Essay on the Social and Political conditions under which Buddhism and Jainism Emerge in India.
The sixth century B.C. has left a permanent impress on Indian history mainly because it witnessed an intense preoccupation with philosophical speculation. Among the various thinkers contributing to this unique phase were the Mahavira and Buddha, who more than any other historical personages born in India have compiled the attention of the world as the most humane thinkers, the Indian tradition has produced.
Jainism and Buddhism represent the most serious and most comprehensive attempt to analyze the rapidly changing society in which it originated and to provide an enduring social philosophy for mankind. Buddhism created the vision of an alternative society, the possibility of organizing society on different principles from the hierarchical and in egalitarian ideology and practices that had begun to gain ground.
The roots of Mahavira’s and Buddha’s social philosophy can be clearly traced back to the society of the sixth century B.C. politically it was situated in the context of state formation and the emergence of certain institutions.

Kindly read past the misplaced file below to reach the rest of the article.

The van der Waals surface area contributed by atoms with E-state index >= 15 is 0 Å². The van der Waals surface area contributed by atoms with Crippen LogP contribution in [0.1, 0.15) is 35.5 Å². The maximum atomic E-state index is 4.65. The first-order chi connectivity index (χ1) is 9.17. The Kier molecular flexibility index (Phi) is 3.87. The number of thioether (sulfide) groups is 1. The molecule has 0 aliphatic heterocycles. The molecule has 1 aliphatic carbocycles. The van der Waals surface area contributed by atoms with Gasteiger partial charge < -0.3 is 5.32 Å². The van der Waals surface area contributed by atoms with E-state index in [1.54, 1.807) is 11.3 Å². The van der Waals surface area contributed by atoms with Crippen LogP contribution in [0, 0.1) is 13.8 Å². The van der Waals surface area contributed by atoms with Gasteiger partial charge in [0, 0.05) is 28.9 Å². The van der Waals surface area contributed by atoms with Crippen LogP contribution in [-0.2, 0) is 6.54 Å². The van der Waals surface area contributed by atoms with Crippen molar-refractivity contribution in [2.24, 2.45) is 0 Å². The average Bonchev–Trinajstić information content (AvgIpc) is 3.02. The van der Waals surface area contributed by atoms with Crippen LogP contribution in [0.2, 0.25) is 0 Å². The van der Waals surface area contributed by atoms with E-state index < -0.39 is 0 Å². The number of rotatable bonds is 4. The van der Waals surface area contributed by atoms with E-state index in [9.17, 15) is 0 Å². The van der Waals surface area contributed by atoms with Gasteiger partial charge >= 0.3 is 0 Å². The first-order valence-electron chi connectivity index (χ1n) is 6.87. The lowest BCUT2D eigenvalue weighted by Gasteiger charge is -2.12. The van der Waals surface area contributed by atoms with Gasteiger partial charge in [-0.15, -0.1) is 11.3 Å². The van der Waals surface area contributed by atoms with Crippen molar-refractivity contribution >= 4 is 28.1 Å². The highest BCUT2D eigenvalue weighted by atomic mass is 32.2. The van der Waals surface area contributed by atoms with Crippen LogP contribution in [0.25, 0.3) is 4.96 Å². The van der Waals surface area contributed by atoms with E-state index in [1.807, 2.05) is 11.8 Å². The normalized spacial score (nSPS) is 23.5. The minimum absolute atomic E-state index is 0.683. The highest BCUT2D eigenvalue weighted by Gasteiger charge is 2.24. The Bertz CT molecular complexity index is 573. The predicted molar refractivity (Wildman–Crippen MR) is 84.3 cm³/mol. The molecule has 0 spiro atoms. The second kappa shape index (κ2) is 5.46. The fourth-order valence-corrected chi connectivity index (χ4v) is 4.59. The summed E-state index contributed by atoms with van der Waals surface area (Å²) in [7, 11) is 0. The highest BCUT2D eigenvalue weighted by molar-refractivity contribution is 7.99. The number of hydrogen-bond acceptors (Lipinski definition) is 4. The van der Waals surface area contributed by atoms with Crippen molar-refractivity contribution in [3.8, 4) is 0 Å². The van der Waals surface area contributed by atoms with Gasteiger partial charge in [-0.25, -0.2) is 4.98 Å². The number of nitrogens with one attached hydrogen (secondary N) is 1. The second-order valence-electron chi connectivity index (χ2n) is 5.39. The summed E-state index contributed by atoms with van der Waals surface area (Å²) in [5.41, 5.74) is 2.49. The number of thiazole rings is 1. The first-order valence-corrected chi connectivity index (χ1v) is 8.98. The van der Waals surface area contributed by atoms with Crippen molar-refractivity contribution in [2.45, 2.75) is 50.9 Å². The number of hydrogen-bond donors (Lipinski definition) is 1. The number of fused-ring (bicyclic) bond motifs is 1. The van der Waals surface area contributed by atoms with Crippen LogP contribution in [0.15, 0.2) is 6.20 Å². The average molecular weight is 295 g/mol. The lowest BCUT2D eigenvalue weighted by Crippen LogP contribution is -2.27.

(1) The Political System:
The political system at the time of Mahavira and Buddha was characterized by the existence of two distinct forms of government:
(i) Monarchical Kingdoms, and
(ii) Clan oligarchies or gana-sanghas.
The monarchical kingdoms occupied the Ganga-Yamuna valley. The gana- sanghas were located near the foothills of the Himalayas. The gana-sanghas were inhabited by either one or more Khatriya clans such as the Sakyas or Mallas, or the Lichcchavis.
There was constant conflict between the various political units. It was a period of expanding horizon which ultimately ended with the establishment of the Mauryan empire.
Bimbisara, the 5th century B.C. Magadhan ruler, began a systematic and intensive phase of state organization.
(i) The earlier pastoral-cum-agricultural economy was replaced by a more settled agrarian-based economy which became a major factor in state formation.
(ii) It made possible the support of a large standing army needed for expanding frontiers of the kingdoms of the Ganga valley and to work as an instrument of coercive control within the kingdom.
(iii) The agrarian based economy encouraged the formation of an impressive officialdom which is an indispensable aspect of state formation.
(iv) The standing army replaced the tribal militia of the earlier society and became and instrument of coercion directly in the control of the king.